The last time Formula One held a United States Grand Prix was back in 2007 at the Indianapolis Motor Speedway. Lewis Hamilton won his second Grand Prix; Fernando Alonso had got very angry at McLaren and a German teenager survived a grassy excursion at the first corner to pick up eighth place. F1 returns to the USA for the first time in five years and that mop-haired German could be about to win his third world title at his one hundredth grand prix. But firstly, he has to significantly beat Alonso.
Formula One has had a chequered history in the United States. Despite sometimes running two races per season in the country, the sport has yet to find a permanent venue that has seen success. Watkins Glen hosted races in the 1970s, with races at Long Beach and Las Vegas (in a car park) also proving short lived. F1 returned to the USA in Indianapolis in 2000, with a newly built infield circuit being joined together by the famous oval. However, the defining shot of Indianapolis’s involvement with Formula One is of the six car grid in 2005 when the Michelin shod runners pulled out after the formation lap. It was a humiliating moment for the sport. Seven years after that debacle, Formula One could finally have a circuit in the USA to be proud of.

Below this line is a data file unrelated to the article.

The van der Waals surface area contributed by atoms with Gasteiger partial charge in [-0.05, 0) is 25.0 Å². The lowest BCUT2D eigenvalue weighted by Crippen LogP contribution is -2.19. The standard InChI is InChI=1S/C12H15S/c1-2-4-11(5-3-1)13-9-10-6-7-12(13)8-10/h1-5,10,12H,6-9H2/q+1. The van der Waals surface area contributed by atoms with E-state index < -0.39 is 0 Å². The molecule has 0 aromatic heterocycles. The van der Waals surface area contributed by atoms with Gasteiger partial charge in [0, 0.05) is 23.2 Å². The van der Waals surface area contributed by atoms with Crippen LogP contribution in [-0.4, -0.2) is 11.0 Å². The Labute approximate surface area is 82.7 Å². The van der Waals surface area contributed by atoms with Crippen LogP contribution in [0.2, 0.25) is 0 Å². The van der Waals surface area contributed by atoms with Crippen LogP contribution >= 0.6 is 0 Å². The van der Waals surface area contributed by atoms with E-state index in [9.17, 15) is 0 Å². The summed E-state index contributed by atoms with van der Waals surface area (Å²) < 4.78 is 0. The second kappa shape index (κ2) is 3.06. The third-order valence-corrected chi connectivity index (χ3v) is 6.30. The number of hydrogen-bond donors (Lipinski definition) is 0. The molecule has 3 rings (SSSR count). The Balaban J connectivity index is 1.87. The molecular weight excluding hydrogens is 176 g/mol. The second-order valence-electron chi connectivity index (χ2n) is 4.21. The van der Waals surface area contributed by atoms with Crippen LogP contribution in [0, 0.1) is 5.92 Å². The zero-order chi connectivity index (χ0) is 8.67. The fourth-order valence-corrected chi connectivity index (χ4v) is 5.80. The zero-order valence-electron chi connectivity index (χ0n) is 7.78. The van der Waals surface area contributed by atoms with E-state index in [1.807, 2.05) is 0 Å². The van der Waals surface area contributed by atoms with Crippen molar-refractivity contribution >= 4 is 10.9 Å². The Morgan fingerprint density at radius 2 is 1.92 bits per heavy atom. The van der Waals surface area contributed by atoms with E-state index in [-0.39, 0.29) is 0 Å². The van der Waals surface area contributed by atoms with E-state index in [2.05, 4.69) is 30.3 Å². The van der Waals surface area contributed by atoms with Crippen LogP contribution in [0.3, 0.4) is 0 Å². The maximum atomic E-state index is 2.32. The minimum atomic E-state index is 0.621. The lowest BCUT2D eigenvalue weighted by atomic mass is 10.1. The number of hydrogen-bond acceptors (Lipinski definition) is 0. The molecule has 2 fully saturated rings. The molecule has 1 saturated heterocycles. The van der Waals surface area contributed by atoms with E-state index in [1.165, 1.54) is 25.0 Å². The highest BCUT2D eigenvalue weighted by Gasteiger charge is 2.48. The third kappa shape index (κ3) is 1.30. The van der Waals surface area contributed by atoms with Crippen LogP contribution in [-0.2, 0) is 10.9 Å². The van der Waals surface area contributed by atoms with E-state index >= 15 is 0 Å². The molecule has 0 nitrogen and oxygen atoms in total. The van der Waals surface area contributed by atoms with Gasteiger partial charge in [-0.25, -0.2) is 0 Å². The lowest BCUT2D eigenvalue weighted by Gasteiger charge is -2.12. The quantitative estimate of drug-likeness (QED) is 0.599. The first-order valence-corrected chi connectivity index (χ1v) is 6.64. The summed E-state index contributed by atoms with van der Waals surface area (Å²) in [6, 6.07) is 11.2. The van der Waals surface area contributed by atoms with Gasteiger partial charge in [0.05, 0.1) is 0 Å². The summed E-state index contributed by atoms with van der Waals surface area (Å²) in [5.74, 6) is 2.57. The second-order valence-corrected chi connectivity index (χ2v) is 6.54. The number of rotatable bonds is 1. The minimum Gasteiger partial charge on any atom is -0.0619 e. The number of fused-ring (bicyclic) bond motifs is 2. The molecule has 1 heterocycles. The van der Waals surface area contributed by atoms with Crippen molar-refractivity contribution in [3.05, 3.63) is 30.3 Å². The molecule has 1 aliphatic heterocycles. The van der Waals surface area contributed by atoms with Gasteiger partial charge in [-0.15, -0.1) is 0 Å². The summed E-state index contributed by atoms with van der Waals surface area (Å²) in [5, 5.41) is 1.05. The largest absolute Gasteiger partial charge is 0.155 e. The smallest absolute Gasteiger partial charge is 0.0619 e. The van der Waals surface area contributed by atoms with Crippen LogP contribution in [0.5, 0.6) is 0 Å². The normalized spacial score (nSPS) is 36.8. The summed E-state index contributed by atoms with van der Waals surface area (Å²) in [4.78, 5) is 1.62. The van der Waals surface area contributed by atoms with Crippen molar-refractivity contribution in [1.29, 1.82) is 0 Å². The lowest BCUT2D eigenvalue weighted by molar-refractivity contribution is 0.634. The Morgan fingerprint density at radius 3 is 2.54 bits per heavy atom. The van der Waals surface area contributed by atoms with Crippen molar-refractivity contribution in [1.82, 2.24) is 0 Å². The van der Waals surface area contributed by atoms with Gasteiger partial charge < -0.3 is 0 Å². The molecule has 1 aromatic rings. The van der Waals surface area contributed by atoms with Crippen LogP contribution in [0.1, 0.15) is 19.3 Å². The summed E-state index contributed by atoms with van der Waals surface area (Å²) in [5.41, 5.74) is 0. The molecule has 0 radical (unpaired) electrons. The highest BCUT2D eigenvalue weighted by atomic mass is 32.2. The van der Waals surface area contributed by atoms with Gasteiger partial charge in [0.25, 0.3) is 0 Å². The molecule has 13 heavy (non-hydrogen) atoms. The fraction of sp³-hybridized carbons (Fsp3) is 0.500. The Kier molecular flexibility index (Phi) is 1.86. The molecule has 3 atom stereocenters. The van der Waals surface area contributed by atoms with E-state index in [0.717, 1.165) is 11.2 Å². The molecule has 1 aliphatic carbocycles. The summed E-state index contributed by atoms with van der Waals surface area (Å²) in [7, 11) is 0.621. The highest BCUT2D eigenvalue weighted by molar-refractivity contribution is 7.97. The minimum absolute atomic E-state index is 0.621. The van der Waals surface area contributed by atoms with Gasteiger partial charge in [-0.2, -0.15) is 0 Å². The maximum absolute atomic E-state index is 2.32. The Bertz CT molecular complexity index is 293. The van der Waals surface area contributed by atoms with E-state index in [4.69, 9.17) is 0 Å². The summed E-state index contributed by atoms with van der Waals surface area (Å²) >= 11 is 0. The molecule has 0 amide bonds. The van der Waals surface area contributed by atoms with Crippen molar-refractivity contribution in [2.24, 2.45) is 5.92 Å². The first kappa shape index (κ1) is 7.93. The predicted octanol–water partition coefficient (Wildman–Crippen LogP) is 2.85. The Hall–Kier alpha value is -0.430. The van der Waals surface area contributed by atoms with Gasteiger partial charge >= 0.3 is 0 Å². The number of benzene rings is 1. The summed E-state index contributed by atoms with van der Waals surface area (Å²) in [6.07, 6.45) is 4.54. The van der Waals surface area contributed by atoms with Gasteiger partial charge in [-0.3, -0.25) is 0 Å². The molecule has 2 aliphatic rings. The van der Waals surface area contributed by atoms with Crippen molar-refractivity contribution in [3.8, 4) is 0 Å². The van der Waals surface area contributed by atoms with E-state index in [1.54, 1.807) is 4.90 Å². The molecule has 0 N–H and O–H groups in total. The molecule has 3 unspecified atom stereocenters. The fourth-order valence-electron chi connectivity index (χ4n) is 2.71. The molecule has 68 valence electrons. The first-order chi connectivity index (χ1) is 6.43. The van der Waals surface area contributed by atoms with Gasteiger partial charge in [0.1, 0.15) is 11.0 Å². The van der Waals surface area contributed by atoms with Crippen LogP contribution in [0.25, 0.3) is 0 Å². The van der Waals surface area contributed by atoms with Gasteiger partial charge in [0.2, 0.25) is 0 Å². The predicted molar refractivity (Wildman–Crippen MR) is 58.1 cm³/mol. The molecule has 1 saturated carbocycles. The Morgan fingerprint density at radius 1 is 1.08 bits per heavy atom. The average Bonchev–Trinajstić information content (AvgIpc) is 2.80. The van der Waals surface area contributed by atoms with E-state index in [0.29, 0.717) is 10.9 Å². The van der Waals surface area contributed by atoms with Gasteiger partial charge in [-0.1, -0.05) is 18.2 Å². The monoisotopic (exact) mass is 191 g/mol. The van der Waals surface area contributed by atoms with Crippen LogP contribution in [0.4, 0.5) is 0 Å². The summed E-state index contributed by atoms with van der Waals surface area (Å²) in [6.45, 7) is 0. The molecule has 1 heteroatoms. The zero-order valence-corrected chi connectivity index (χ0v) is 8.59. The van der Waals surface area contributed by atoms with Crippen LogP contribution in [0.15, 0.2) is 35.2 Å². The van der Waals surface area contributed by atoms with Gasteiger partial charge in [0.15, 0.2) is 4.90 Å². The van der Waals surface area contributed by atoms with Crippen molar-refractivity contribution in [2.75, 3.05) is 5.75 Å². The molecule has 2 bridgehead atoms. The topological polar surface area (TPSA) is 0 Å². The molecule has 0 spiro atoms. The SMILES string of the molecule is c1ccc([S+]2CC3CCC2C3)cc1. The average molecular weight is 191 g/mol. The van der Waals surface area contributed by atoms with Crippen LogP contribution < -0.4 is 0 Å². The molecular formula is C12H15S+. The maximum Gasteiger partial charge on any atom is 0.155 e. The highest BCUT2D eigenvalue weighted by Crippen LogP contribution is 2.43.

The circuit looks to be one of the best new tracks for several seasons. The pit straight features a long climb uphill to Turn One, before dropping down through a fast turn two and into a sequence of corners like the Maggotts/Becketts complex at Silverstone. Like most new circuits, COTA features a long back straight, which opens up into potentially the best overtaking spot on the track down into Turn 12. Turns 16-17-18 features a reverse of Istanbul Park’s famous Turn 8 complex, which leads onto a couple of left handers and another lap.
What might happen?
Quite a lot might happen because of the unknown nature of the circuit but Pirelli has gone conservative in their tyre choice, meaning that a one stop strategy is probable. The layout of the circuit also appears to be prime Red Bull territory, meaning it could be up to Alonso to drag his F2012 as high up on the grid as possible as the car is always better on a Sunday. Turn One could claim a few victims as it widens at the apex, meaning drivers will be tempted to try a move that otherwise could be optimistic. In terms of the championship, Vettel needs to score fifteen more points than Alonso to leave Austin as a triple world champion.